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The writer says a chubby baby boy is viewed as healthy, but a similarly plump girl is regarded as fat. (Els van der Gun/Getty Images/iStockphoto)
The writer says a chubby baby boy is viewed as healthy, but a similarly plump girl is regarded as fat. (Els van der Gun/Getty Images/iStockphoto)

Both my babies were chubby, but people saw a big boy and a fat girl Add to ...

The Essay is a daily personal piece submitted by readers. Have a story to tell? See our guidelines at tgam.ca/essayguide.

As a first-time mom, I was stopped constantly when I was out with my son. People would admire his sky-blue eyes, and almost always note what a big boy he was.

I often heard that I had a future football player on my hands. I would walk away glowing with new-mom pride, knowing my son was perfect in every way.

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Two years later, when I was out with my equally chubby infant daughter, I would often walk away from such encounters feeling judged and angry.

When I was carrying my son, no one ever asked me if I had talked to the doctor about his weight, to make sure he was healthy.

Yet I was asked this question constantly when my daughter was in my arms.

Jackson was just “beautiful,” whereas Lily’s compliments were usually followed with a but – “but she’s a big one,” or “but maybe you should talk to your doctor,” or even “but maybe you shouldn’t feed her on demand.”

According to the general public, Jackson was healthy, strong and robust. Lily was fat.

The first time a stranger’s words really stung, Lily was about three months old. Dressed in a pink-and-yellow-striped sundress, she was deeply asleep, making her heavy in my arms as I walked around the drugstore.

We reached the end of an aisle, and an employee looked up from straightening the shelves. Her obligatory smile melted, and her face warmed as she took a step toward us, reaching her hand out to rub Lily’s back.

“So peaceful,” she whispered as she ran her fingers down Lily’s arm. “What a big girl,” she added.

“Yes, she is,” I replied with a smile as I squeezed Lily’s slumbering body a little closer. She weighed more than 20 pounds.

The woman couldn’t have known that Lily weighed only four pounds when we brought her home from the hospital, or how carefully we’d had to monitor her during the first weeks at home.

Nor how beautifully Lily had gained both weight and health as the days passed. The woman standing before us could not have known how thankful I was for every ounce.

“Beautiful,” she said with a smile. “And I’m sure there’s nothing to worry about. She’ll slim down as soon as she’s up and walking.”

I stood there, staring at the slender woman, for the first time noticing her mousy hair, her bangs perfectly curled under as if she had just been in the back room with a curling iron. She wore glasses seemingly from the same era as her hairstyle, and blue eyeliner. The nastier side of me wanted to point her to the cosmetics aisle. But I said nothing, smiled, and politely made my exit as if in a hurry to finish my errands before baby should awake.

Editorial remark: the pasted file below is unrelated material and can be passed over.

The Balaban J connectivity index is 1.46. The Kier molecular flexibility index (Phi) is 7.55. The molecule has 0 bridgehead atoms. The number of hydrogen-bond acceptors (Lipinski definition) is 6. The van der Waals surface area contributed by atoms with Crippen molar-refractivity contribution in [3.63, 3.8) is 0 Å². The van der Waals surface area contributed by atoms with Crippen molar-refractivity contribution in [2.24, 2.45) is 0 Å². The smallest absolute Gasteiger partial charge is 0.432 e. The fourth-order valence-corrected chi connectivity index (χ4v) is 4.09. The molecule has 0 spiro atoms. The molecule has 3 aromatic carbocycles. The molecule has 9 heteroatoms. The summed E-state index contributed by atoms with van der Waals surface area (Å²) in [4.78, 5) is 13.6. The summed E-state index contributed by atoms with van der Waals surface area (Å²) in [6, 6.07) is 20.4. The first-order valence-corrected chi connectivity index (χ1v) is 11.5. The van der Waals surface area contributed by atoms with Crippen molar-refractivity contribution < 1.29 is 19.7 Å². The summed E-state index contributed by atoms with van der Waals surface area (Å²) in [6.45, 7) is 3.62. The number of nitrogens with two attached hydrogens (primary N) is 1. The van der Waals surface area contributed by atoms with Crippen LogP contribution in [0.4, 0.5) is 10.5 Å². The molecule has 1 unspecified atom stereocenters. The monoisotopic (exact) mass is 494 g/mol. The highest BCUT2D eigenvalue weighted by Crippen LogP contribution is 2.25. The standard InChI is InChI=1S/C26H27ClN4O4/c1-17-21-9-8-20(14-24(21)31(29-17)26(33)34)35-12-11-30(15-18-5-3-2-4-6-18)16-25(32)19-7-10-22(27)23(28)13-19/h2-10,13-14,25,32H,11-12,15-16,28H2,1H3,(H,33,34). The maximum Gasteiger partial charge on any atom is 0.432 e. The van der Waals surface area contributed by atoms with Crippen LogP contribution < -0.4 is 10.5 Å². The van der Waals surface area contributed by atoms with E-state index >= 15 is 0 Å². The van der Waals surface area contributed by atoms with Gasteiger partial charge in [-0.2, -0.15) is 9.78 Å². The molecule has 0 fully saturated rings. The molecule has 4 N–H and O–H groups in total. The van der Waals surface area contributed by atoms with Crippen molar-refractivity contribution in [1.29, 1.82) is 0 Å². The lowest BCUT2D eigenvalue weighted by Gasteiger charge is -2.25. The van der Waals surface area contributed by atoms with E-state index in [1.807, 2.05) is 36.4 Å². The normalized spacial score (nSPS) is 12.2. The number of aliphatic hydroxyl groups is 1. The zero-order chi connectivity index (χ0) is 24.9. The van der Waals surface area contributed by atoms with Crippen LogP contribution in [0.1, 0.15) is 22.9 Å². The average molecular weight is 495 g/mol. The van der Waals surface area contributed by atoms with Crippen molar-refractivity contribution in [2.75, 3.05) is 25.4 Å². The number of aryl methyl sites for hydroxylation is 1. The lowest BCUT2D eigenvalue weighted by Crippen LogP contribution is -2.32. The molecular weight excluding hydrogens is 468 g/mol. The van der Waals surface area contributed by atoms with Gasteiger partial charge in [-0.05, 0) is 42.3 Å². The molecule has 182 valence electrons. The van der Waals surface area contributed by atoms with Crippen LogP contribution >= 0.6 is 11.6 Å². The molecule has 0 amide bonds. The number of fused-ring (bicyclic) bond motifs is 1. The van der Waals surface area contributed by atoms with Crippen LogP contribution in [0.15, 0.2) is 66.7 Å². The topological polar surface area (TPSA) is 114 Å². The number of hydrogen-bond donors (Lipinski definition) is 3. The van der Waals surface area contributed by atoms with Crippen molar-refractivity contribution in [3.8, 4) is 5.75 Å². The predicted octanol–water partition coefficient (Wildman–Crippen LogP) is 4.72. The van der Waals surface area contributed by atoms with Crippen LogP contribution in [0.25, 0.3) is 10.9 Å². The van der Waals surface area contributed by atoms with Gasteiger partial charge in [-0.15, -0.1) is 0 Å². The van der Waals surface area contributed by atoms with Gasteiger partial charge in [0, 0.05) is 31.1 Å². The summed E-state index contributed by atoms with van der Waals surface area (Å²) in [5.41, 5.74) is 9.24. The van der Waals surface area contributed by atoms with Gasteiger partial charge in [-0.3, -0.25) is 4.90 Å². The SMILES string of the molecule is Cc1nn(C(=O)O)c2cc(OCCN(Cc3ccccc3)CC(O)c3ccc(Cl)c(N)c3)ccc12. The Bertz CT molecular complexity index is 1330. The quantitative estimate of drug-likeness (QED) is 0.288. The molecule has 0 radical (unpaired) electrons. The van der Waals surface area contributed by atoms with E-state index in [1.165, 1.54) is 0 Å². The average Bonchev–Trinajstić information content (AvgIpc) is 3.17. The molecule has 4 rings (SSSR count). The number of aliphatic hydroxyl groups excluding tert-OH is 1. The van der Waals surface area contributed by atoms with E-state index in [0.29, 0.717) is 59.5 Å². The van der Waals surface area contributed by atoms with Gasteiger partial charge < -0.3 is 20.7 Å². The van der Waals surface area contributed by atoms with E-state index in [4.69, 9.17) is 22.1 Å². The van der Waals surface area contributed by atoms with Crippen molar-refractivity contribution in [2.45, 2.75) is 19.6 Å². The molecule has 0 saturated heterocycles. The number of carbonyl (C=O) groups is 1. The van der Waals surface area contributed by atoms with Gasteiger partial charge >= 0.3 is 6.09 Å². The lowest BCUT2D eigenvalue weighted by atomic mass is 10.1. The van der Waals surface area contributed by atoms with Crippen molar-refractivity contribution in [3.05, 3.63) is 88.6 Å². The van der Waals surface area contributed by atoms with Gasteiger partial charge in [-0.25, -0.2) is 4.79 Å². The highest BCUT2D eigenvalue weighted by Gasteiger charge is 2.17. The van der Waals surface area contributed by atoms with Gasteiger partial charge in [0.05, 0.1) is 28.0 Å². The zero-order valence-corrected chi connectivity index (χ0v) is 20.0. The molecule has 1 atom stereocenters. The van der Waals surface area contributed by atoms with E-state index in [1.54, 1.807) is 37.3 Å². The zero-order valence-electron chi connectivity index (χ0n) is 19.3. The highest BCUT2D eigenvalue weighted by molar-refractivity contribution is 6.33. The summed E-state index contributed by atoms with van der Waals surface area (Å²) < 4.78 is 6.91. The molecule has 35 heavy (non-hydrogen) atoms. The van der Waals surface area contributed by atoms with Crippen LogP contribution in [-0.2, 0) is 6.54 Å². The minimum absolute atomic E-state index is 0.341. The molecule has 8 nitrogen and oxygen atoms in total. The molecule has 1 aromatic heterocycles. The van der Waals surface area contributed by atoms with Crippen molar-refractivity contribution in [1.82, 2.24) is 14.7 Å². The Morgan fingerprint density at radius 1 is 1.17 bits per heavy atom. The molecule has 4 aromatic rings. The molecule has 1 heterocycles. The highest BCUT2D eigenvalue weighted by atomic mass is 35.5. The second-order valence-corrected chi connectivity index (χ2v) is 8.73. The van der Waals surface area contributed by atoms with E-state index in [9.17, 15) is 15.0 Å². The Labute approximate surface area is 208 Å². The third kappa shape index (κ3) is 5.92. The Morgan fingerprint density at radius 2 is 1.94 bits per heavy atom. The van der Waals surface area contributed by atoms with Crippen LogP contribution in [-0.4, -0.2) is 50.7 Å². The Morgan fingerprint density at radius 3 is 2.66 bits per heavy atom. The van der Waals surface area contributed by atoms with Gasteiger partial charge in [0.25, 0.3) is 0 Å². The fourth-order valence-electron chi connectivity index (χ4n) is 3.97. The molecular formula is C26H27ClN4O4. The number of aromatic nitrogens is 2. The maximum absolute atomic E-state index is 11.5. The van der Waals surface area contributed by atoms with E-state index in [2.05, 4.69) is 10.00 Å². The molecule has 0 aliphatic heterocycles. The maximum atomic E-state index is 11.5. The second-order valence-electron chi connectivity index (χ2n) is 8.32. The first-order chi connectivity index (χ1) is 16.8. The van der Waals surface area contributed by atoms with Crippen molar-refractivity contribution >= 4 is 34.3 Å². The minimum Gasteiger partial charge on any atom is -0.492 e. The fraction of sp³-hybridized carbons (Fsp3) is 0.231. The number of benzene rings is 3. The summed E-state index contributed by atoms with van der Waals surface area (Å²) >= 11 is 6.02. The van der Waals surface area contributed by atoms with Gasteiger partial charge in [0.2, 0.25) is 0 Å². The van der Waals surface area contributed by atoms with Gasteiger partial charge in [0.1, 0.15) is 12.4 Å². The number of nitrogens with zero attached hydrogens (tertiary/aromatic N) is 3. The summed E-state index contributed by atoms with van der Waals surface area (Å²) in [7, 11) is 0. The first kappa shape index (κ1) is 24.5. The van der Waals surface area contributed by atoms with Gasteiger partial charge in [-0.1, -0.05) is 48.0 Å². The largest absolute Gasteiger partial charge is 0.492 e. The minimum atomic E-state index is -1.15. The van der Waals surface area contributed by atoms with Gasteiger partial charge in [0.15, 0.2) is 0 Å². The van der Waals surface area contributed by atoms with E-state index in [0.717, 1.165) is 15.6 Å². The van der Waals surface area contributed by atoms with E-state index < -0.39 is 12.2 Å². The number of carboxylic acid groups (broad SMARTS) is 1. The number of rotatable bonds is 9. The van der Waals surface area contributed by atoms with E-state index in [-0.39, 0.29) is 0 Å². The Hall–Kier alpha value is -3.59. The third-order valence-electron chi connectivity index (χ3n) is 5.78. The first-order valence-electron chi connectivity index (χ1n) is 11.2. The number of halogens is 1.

I walked away carrying the heft of that woman’s words and her insinuation that my daughter was anything less than perfect at a mere three months old.

Fortunately, Lily didn’t understand her insinuation, but that two-minute conversation took me immediately back to the first moment I became aware of my body; the moment I became embarrassed by it.

I wasn’t particularly heavy, but I had a body shape different than most of the girls my age. One day, a group of friends and I made up a play at recess, which we later performed for the entire class. I don’t recall why, in third grade, I was pretending to be pregnant, but to play the role I had shoved a pillow up my shirt.

As I worked my way to the front of the classroom, weaving through the maze of desks with my hands on my cushioned belly, I heard a boy yell: “Hey, you don’t need the pillow!”

I pretended not to hear, but in that moment I realized that this boy I had played with almost every day for three years saw me as The Fat Girl. At eight years old, that became my new identity. Unintentionally, I gave his words power and allowed them to start the process of tying my weight to my self-worth.

It feels as though most of my life has been dominated by a struggle with my weight, and trying to separate it from my worth and capabilities. It’s a horrible, time-consuming burden, one that I am terrified of passing on to my children.

Six years have passed since I held my healthy baby girl in my arms. Now, I have to chase down my tall, active, slender daughter for the chance to steal a quick hug.

The other morning, I couldn’t get her hair exactly how she liked it. Lily’s patience, which is usually short when it comes to grooming, was holding and I was enjoying the time as we talked and brushed. As I tried to fix a bump in her braid she said: “It doesn’t matter if my hair looks bad; I’m still awesome.”

I leaned over and kissed her cheek. “Yes you are, kid.”

I know that Lily is going to be assaulted with media images, teenage pressures and all the cruelty that comes with growing up, but my hope is that she will always be able to look in the mirror and say, honestly and unapologetically: “It doesn’t matter how I look; I am awesome.”

Kathy Moores lives in Owen Sound, Ont.

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